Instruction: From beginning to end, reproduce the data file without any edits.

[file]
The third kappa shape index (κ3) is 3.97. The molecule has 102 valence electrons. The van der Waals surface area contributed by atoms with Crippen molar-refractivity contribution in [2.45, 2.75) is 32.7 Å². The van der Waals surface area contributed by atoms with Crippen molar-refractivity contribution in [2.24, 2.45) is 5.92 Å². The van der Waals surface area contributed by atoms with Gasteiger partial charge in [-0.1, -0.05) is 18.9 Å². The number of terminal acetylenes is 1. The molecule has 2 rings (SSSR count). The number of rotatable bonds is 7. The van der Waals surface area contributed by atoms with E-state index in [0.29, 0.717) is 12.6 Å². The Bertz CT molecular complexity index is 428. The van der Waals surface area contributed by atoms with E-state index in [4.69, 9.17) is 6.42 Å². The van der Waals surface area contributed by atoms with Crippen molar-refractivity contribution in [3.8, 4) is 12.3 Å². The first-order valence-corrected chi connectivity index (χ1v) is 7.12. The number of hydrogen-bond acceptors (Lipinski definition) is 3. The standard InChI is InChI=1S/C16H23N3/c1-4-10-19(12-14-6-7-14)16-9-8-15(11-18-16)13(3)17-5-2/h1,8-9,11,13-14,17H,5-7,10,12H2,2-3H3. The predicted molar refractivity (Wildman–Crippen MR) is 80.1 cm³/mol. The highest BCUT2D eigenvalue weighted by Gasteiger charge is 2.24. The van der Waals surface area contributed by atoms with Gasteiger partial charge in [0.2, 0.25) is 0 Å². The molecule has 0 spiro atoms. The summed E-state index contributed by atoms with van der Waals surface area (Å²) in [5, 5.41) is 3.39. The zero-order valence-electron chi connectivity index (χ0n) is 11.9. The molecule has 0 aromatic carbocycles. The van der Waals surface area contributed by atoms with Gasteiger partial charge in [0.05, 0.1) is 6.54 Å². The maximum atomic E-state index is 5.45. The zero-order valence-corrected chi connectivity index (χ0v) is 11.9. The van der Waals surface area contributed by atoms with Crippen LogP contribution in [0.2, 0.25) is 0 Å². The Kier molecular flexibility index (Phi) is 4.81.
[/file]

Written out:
The third kappa shape index (κ3) is 3.97. The molecule has 102 valence electrons. The van der Waals surface area contributed by atoms with Crippen molar-refractivity contribution in [2.45, 2.75) is 32.7 Å². The van der Waals surface area contributed by atoms with Crippen molar-refractivity contribution in [2.24, 2.45) is 5.92 Å². The van der Waals surface area contributed by atoms with Gasteiger partial charge in [-0.1, -0.05) is 18.9 Å². The number of terminal acetylenes is 1. The molecule has 2 rings (SSSR count). The number of rotatable bonds is 7. The van der Waals surface area contributed by atoms with E-state index in [0.29, 0.717) is 12.6 Å². The Bertz CT molecular complexity index is 428. The van der Waals surface area contributed by atoms with E-state index in [4.69, 9.17) is 6.42 Å². The van der Waals surface area contributed by atoms with Crippen molar-refractivity contribution in [3.8, 4) is 12.3 Å². The first-order valence-corrected chi connectivity index (χ1v) is 7.12. The number of hydrogen-bond acceptors (Lipinski definition) is 3. The standard InChI is InChI=1S/C16H23N3/c1-4-10-19(12-14-6-7-14)16-9-8-15(11-18-16)13(3)17-5-2/h1,8-9,11,13-14,17H,5-7,10,12H2,2-3H3. The predicted molar refractivity (Wildman–Crippen MR) is 80.1 cm³/mol. The highest BCUT2D eigenvalue weighted by Gasteiger charge is 2.24. The van der Waals surface area contributed by atoms with Gasteiger partial charge in [0.2, 0.25) is 0 Å². The molecule has 0 spiro atoms. The summed E-state index contributed by atoms with van der Waals surface area (Å²) in [5, 5.41) is 3.39. The zero-order valence-electron chi connectivity index (χ0n) is 11.9. The molecule has 0 aromatic carbocycles. The van der Waals surface area contributed by atoms with Gasteiger partial charge in [0.05, 0.1) is 6.54 Å². The maximum atomic E-state index is 5.45. The zero-order valence-corrected chi connectivity index (χ0v) is 11.9. The van der Waals surface area contributed by atoms with Crippen LogP contribution in [0.2, 0.25) is 0 Å². The Kier molecular flexibility index (Phi) is 4.81.